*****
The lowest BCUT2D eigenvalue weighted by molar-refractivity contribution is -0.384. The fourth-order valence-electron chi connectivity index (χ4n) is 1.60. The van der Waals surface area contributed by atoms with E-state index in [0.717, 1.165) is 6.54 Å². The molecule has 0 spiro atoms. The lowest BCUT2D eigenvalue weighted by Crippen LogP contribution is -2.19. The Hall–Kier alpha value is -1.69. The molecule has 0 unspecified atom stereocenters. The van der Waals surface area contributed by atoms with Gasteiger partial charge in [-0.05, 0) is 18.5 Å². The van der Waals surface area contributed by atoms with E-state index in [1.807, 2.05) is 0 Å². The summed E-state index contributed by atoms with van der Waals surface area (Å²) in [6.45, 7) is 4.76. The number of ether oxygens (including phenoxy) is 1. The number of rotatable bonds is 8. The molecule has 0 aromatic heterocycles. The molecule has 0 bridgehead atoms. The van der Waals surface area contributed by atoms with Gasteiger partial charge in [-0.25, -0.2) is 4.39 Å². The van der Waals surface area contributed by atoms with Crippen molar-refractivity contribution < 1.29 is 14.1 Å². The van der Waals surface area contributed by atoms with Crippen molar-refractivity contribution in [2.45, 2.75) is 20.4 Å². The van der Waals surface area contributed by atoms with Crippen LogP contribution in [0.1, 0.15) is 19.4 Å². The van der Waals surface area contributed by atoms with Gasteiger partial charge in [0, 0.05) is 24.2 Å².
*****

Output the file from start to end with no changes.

The lowest BCUT2D eigenvalue weighted by molar-refractivity contribution is -0.384. The fourth-order valence-electron chi connectivity index (χ4n) is 1.60. The van der Waals surface area contributed by atoms with E-state index in [0.717, 1.165) is 6.54 Å². The molecule has 0 spiro atoms. The lowest BCUT2D eigenvalue weighted by Crippen LogP contribution is -2.19. The Hall–Kier alpha value is -1.69. The molecule has 0 unspecified atom stereocenters. The van der Waals surface area contributed by atoms with Gasteiger partial charge in [-0.05, 0) is 18.5 Å². The van der Waals surface area contributed by atoms with E-state index in [1.807, 2.05) is 0 Å². The summed E-state index contributed by atoms with van der Waals surface area (Å²) in [6.45, 7) is 4.76. The number of ether oxygens (including phenoxy) is 1. The number of rotatable bonds is 8. The molecule has 0 aromatic heterocycles. The molecule has 0 bridgehead atoms. The van der Waals surface area contributed by atoms with Gasteiger partial charge in [-0.25, -0.2) is 4.39 Å². The van der Waals surface area contributed by atoms with Crippen molar-refractivity contribution < 1.29 is 14.1 Å². The van der Waals surface area contributed by atoms with Crippen molar-refractivity contribution in [2.45, 2.75) is 20.4 Å². The van der Waals surface area contributed by atoms with Crippen LogP contribution in [0.1, 0.15) is 19.4 Å². The van der Waals surface area contributed by atoms with Gasteiger partial charge in [0, 0.05) is 24.2 Å².